Twilight of Truth: Chamberlain, Appeasement and The Manipulation of the Press, was my first book published by Weidenfeld and Nicolson in 1989. It was the book of my Phd Thesis, completed at the University of London in 1988. Lord Weidenfeld personally commissioned it after I had bailed out one of his other book projects.
The book is essentially a study of the relationship between politicians and the press during the 1930s and 1940s, focusing in particular on the premiership of Neville Chamberlain and his ill-fated policy of appeasement. It charts the rise and describes the strength of those personal relations between ministers and pressmen, including the notorious press barons, which ensured that the appeasement policy was supported by almost every newspaper in Britain, despite the dissent of many individual correspondents and experts. Unfortunately, the press often proved as craven as the politicians were myopic and corrupt.
It’s not an edifying tale, but extremely revealing, and even entertaining, nonetheless. The book created quite a stir when it came out, as it was the first time that a historian had managed to comprehensively document what many had long suspected – that rather than acting as a “watchdog” of democracy in the 1930s, the press was complicit in actively trying to keep the truth about Nazi Germany from the public.
Here are extracts from some of the reviews:
“It was a signal failure of national newspapers to discover and print the truth about the Hitler’s Germany. Some did discover it through their Berlin correspondents and other sources. With one or two honourable exceptions none of them were willing to print it. Why? Largely because proprietors and editors were induced by ministers – manipulated is not too strong a word – to suppress material, in the news or editorial columns, that might give offence to Hitler. Bluntly, the national press fell down on the job.
It is high time all this was resurrected, pulled together and exposed, because it is a cautionary tale about over-powerful press lords. Richard Cockett…has gone about it thoroughly. His sources are copious and the references solid.”
– William Deedes, The Spectator, April 9th 1989
“Why did so much of the British press support Chamberlain and appeasement in the late ‘30s? Richard Cockett set out to find answers, and his book is a healthy reminder of discreditable episodes in Fleet Street. It is a revealing and stimulating book”
– Alastair Hetherington, The Guardian, April 7th 1989
“How and why the press, Macaulay’s ‘watchdog of government’ became the prime minister’s poodle is the study of Richard Cockett’s opportune study… he has thrown down the glove before all revisionists who argue that Chamberlain was more sinned against than sinning.”
– Michael Barber, Sunday Times, April 1989
“Anyone who believes that the appalling standards of most of the British press in these days of Murdoch and Maxwell represent a lapse from the loftier ethics of some not-too-distant era will be freed of illusion by Richard Cockett’s book… The case against Fleet Street has to rest not so much on the views which papers expressed as on their general connivance with government news management.”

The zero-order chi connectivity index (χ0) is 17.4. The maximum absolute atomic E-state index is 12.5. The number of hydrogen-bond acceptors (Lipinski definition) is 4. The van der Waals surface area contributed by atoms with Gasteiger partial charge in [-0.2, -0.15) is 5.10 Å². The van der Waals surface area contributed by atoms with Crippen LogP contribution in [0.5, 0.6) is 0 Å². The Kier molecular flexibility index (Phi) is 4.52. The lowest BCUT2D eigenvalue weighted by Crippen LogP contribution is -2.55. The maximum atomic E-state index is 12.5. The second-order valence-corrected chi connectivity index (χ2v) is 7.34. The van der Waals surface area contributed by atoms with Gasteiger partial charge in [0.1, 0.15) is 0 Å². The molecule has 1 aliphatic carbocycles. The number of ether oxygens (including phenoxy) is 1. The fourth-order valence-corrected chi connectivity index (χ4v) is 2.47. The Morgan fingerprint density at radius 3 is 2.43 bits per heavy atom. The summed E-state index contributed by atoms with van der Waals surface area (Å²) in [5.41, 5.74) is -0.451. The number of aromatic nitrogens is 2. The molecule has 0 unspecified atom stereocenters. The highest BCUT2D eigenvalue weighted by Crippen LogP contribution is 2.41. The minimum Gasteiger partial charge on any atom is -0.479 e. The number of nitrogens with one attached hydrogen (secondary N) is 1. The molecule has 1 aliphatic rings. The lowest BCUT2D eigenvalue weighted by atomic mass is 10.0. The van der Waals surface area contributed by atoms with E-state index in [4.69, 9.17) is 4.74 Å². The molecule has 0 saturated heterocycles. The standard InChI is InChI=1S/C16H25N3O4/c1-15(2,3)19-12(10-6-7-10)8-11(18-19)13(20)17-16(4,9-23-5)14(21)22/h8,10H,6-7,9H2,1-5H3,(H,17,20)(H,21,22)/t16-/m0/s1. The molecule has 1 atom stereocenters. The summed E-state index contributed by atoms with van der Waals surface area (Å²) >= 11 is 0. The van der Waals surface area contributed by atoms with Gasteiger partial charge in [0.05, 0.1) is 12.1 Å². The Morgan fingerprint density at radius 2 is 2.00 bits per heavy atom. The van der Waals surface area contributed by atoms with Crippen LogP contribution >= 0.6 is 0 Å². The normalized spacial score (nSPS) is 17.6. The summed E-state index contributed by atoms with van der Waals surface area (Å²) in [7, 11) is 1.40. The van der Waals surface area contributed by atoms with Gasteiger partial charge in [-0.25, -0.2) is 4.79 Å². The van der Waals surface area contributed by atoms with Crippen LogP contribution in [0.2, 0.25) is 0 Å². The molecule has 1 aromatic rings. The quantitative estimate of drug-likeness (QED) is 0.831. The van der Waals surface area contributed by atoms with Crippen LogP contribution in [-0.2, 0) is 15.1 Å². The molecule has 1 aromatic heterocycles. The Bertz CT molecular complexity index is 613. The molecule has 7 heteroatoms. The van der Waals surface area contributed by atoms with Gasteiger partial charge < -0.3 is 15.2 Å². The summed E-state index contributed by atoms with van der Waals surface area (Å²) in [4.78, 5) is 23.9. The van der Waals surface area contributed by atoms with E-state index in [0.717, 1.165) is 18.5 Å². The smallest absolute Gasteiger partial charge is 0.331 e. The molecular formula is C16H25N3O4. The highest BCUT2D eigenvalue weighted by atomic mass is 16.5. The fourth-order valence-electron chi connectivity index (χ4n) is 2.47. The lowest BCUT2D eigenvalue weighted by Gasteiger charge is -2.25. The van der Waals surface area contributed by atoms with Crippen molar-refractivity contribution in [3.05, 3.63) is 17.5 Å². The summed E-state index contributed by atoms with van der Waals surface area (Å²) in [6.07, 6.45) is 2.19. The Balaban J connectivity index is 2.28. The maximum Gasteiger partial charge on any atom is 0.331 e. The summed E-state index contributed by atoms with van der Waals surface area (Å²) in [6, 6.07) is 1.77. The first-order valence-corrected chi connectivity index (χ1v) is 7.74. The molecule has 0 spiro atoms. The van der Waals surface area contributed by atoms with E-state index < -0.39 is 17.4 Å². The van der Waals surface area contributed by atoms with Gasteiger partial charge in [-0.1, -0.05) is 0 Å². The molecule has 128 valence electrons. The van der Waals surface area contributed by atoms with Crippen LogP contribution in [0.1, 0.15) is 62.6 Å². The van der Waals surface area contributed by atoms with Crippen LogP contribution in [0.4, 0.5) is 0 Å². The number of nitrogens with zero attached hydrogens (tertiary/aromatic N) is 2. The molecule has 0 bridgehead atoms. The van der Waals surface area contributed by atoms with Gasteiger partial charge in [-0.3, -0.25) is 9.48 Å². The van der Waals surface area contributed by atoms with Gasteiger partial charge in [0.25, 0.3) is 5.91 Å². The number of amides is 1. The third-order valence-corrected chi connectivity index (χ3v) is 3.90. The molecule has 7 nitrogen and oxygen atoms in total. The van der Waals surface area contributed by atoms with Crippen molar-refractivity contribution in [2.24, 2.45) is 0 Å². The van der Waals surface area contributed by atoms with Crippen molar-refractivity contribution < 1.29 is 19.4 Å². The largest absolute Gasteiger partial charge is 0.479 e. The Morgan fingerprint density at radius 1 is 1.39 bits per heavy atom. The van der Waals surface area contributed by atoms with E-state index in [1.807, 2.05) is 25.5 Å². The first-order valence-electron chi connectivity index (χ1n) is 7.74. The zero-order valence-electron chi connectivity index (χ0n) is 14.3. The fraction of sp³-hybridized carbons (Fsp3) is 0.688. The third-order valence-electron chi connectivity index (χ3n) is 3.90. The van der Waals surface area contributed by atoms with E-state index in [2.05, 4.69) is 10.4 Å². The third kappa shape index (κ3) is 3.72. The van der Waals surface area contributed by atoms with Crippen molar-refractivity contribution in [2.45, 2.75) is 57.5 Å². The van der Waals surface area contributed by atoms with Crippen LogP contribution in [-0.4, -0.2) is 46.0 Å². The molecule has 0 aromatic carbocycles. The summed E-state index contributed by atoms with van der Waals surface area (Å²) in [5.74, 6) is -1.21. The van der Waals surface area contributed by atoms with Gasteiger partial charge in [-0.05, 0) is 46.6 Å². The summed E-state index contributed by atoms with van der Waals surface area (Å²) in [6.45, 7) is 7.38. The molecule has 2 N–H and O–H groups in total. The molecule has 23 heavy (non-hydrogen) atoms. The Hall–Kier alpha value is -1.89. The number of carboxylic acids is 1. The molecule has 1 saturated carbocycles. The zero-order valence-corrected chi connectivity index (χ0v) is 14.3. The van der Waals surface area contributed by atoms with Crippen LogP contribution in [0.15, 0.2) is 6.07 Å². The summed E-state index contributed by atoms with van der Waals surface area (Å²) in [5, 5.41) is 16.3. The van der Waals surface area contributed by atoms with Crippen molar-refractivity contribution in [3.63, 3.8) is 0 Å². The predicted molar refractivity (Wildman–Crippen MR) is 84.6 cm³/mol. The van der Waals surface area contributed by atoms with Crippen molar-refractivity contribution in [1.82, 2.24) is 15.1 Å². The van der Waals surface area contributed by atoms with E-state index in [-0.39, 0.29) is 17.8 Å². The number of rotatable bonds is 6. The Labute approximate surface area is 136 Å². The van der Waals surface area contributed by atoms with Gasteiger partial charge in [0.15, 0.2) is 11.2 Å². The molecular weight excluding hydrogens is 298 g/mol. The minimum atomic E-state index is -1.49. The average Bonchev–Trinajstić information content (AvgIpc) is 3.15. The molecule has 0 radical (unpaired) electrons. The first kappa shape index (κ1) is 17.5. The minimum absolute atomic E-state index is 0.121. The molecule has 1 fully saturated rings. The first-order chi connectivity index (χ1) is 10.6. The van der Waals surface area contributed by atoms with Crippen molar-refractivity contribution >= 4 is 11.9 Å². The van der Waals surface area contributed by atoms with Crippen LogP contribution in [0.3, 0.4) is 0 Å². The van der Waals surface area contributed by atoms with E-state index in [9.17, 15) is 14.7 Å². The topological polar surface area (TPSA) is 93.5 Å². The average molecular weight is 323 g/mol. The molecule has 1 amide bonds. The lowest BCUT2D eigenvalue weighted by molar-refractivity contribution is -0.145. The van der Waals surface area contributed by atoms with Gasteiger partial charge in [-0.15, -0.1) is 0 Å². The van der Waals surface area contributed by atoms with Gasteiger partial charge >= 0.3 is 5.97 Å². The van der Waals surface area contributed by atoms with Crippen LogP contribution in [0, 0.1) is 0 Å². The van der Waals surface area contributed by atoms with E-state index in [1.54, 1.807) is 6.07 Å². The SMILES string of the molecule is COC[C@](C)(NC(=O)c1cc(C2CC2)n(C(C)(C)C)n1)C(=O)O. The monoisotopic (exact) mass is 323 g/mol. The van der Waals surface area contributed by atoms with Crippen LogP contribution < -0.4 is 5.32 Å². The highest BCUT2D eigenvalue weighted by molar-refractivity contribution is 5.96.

– Angus Calder, The Listener, March 30th 1989
“Anyone who wants to must know by now that the British press as a whole was both pro-appeasement and pro-Neville Chamberlain, the prime minister of the time. Where Richard Cockett breaks new ground is in showing that the acquiescence in appeasement went much wider than is generally supposed, and that large sections of the press were quite deliberately cultivated – Cockett’s word is “manipulated” – from the very top of government… Cockett is at his best in revealing new sources. This is his first book. He needs to decide whether he wants to be primarily an historian of a trendy campaigner. Excellent though his book is, it is a little black and white. It is hard to believe that practically his entire cast were either villains of stooges, or both.”
– Malcolm Rutherford, Financial Times
“Today’s vocal, self-righteous critics of the press almost always invent for purposes of comparison a golden age when reporters were honourable and editors paragons of integrity, virtue and intellectual distinction… Of course this age of perfection never existed and we’ve always been – whether simple hacks or pompous editors – a pretty unpleasant bunch. These media moralists could well pause for a moment and consider the facts about editors and newspapers in the 1930s.
For a start they would be well advised to read Twilight of Truth which recounts in horrifying detail the depths to which the press, particularly the ‘heavies’, had sunk fifty years ago as war approached… Richard Cockett is one of those rare (or is he unique?) media experts who writes well and does not let his theories influence his facts. Twilight of Truth should be required reading, as an awful warning, for all political journalists and every editor.”
– David Chipp, Literary Review, June 1989
“This is a revealing study of how Neville Chamberlain used the press to put across his foreign policy. The extent of press support for a highly controversial policy has always been something of a puzzle. It was not universal… But the press was in general pro-Chamberlain.
The people who come out worst in this sorry story are the Lobby journalists who preferred the lazy acceptance of briefings to the effort of hunting for news elsewhere… The system is flawed. If Mr Cockett has contributed to its downfall he will have performed an excellent service in this, his first book, quite apart from his excellent analysis of a neglected aspect of pre-war politics.”
– Robert Blake, Daily Telegraph, June 10th 1989